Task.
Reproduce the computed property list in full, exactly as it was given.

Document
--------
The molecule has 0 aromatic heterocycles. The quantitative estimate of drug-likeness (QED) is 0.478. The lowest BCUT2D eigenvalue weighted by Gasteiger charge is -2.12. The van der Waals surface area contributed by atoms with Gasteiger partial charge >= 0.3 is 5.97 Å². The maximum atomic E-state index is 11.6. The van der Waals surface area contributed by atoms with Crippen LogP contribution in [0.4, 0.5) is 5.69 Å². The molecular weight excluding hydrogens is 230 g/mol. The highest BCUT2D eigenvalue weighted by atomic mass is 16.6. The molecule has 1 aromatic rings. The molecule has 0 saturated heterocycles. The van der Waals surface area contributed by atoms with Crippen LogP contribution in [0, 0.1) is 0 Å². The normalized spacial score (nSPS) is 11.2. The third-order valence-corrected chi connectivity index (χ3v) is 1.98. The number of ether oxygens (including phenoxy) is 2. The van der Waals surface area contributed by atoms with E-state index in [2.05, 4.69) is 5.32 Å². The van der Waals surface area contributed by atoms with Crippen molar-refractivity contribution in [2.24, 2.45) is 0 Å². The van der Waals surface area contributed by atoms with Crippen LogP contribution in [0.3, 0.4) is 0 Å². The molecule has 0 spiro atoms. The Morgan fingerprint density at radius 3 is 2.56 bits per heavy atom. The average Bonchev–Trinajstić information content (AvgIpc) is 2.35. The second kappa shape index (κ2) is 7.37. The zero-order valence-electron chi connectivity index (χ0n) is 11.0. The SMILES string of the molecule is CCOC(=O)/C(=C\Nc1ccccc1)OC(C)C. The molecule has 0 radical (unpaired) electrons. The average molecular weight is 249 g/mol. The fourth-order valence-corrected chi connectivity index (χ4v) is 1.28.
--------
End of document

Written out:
The molecule has 0 aromatic heterocycles. The quantitative estimate of drug-likeness (QED) is 0.478. The lowest BCUT2D eigenvalue weighted by Gasteiger charge is -2.12. The van der Waals surface area contributed by atoms with Gasteiger partial charge >= 0.3 is 5.97 Å². The maximum atomic E-state index is 11.6. The van der Waals surface area contributed by atoms with Crippen LogP contribution in [0.4, 0.5) is 5.69 Å². The molecular weight excluding hydrogens is 230 g/mol. The highest BCUT2D eigenvalue weighted by atomic mass is 16.6. The molecule has 1 aromatic rings. The molecule has 0 saturated heterocycles. The van der Waals surface area contributed by atoms with Crippen LogP contribution in [0, 0.1) is 0 Å². The normalized spacial score (nSPS) is 11.2. The third-order valence-corrected chi connectivity index (χ3v) is 1.98. The number of ether oxygens (including phenoxy) is 2. The van der Waals surface area contributed by atoms with E-state index in [2.05, 4.69) is 5.32 Å². The van der Waals surface area contributed by atoms with Crippen molar-refractivity contribution in [2.24, 2.45) is 0 Å². The van der Waals surface area contributed by atoms with Crippen LogP contribution in [0.3, 0.4) is 0 Å². The molecule has 0 spiro atoms. The Morgan fingerprint density at radius 3 is 2.56 bits per heavy atom. The average Bonchev–Trinajstić information content (AvgIpc) is 2.35. The second kappa shape index (κ2) is 7.37. The zero-order valence-electron chi connectivity index (χ0n) is 11.0. The SMILES string of the molecule is CCOC(=O)/C(=C\Nc1ccccc1)OC(C)C. The molecule has 0 radical (unpaired) electrons. The average molecular weight is 249 g/mol. The fourth-order valence-corrected chi connectivity index (χ4v) is 1.28.